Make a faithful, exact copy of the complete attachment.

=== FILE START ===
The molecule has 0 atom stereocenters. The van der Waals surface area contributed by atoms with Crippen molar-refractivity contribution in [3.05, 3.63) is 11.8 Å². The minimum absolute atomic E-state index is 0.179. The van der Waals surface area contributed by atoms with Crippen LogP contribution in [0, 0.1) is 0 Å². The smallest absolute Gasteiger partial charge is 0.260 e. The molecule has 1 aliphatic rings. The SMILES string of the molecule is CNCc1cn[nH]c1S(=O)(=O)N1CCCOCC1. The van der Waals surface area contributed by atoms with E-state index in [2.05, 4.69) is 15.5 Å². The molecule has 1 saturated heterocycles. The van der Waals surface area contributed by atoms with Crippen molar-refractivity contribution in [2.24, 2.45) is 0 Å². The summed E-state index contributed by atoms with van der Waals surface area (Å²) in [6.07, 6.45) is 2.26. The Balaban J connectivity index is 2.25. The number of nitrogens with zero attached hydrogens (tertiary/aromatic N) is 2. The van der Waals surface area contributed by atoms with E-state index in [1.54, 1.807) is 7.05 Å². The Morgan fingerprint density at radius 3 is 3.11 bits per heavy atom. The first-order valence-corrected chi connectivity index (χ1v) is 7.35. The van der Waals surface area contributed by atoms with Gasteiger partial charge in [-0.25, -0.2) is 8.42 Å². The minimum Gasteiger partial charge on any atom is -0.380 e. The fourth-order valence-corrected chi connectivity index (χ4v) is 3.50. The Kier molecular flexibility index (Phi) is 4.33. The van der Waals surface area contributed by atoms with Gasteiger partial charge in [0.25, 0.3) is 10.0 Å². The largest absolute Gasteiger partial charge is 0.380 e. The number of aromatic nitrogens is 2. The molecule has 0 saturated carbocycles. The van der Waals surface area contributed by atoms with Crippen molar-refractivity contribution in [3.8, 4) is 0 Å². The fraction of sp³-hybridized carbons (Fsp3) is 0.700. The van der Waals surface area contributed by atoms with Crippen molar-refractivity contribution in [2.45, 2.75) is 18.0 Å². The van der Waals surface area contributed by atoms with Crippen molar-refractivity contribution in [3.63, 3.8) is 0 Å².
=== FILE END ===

The molecule has 0 atom stereocenters. The van der Waals surface area contributed by atoms with Crippen molar-refractivity contribution in [3.05, 3.63) is 11.8 Å². The minimum absolute atomic E-state index is 0.179. The van der Waals surface area contributed by atoms with Crippen LogP contribution in [0, 0.1) is 0 Å². The smallest absolute Gasteiger partial charge is 0.260 e. The molecule has 1 aliphatic rings. The SMILES string of the molecule is CNCc1cn[nH]c1S(=O)(=O)N1CCCOCC1. The van der Waals surface area contributed by atoms with E-state index in [2.05, 4.69) is 15.5 Å². The molecule has 1 saturated heterocycles. The van der Waals surface area contributed by atoms with Crippen molar-refractivity contribution in [2.24, 2.45) is 0 Å². The summed E-state index contributed by atoms with van der Waals surface area (Å²) in [6.07, 6.45) is 2.26. The Balaban J connectivity index is 2.25. The number of nitrogens with zero attached hydrogens (tertiary/aromatic N) is 2. The van der Waals surface area contributed by atoms with E-state index in [1.54, 1.807) is 7.05 Å². The Morgan fingerprint density at radius 3 is 3.11 bits per heavy atom. The first-order valence-corrected chi connectivity index (χ1v) is 7.35. The van der Waals surface area contributed by atoms with Gasteiger partial charge in [-0.25, -0.2) is 8.42 Å². The minimum Gasteiger partial charge on any atom is -0.380 e. The fourth-order valence-corrected chi connectivity index (χ4v) is 3.50. The Kier molecular flexibility index (Phi) is 4.33. The van der Waals surface area contributed by atoms with Gasteiger partial charge in [0.25, 0.3) is 10.0 Å². The largest absolute Gasteiger partial charge is 0.380 e. The number of aromatic nitrogens is 2. The molecule has 0 saturated carbocycles. The van der Waals surface area contributed by atoms with Crippen molar-refractivity contribution in [3.8, 4) is 0 Å². The fraction of sp³-hybridized carbons (Fsp3) is 0.700. The van der Waals surface area contributed by atoms with Crippen molar-refractivity contribution in [2.45, 2.75) is 18.0 Å². The van der Waals surface area contributed by atoms with Crippen molar-refractivity contribution in [3.63, 3.8) is 0 Å².